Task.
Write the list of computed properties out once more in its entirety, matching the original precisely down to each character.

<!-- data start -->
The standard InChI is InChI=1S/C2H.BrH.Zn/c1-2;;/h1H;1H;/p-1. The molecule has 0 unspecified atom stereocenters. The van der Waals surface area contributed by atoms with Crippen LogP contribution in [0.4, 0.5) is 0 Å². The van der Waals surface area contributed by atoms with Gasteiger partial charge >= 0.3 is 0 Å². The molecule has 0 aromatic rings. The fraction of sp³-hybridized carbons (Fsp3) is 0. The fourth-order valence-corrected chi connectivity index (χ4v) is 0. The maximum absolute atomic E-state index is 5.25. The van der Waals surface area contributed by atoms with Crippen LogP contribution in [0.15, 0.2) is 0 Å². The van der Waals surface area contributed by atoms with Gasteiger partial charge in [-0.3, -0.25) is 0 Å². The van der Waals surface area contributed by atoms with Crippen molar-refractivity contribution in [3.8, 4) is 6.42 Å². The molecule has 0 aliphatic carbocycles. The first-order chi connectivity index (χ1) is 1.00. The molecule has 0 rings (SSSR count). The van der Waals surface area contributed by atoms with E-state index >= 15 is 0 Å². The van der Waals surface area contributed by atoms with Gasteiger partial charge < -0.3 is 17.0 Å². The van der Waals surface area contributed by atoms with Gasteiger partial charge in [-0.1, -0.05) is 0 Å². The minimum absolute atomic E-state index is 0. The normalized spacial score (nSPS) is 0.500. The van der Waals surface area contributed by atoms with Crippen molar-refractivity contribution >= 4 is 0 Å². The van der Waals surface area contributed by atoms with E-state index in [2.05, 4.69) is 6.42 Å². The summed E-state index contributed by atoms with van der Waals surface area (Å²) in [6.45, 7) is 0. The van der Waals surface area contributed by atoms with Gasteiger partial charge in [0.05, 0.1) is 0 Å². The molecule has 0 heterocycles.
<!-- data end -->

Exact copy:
The standard InChI is InChI=1S/C2H.BrH.Zn/c1-2;;/h1H;1H;/p-1. The molecule has 0 unspecified atom stereocenters. The van der Waals surface area contributed by atoms with Crippen LogP contribution in [0.4, 0.5) is 0 Å². The van der Waals surface area contributed by atoms with Gasteiger partial charge >= 0.3 is 0 Å². The molecule has 0 aromatic rings. The fraction of sp³-hybridized carbons (Fsp3) is 0. The fourth-order valence-corrected chi connectivity index (χ4v) is 0. The maximum absolute atomic E-state index is 5.25. The van der Waals surface area contributed by atoms with Crippen LogP contribution in [0.15, 0.2) is 0 Å². The van der Waals surface area contributed by atoms with Gasteiger partial charge in [-0.3, -0.25) is 0 Å². The van der Waals surface area contributed by atoms with Crippen molar-refractivity contribution in [3.8, 4) is 6.42 Å². The molecule has 0 aliphatic carbocycles. The first-order chi connectivity index (χ1) is 1.00. The molecule has 0 rings (SSSR count). The van der Waals surface area contributed by atoms with E-state index >= 15 is 0 Å². The van der Waals surface area contributed by atoms with Gasteiger partial charge < -0.3 is 17.0 Å². The van der Waals surface area contributed by atoms with Gasteiger partial charge in [-0.1, -0.05) is 0 Å². The minimum absolute atomic E-state index is 0. The normalized spacial score (nSPS) is 0.500. The van der Waals surface area contributed by atoms with Crippen molar-refractivity contribution >= 4 is 0 Å². The van der Waals surface area contributed by atoms with E-state index in [2.05, 4.69) is 6.42 Å². The summed E-state index contributed by atoms with van der Waals surface area (Å²) in [6.45, 7) is 0. The van der Waals surface area contributed by atoms with Gasteiger partial charge in [0.05, 0.1) is 0 Å². The molecule has 0 heterocycles.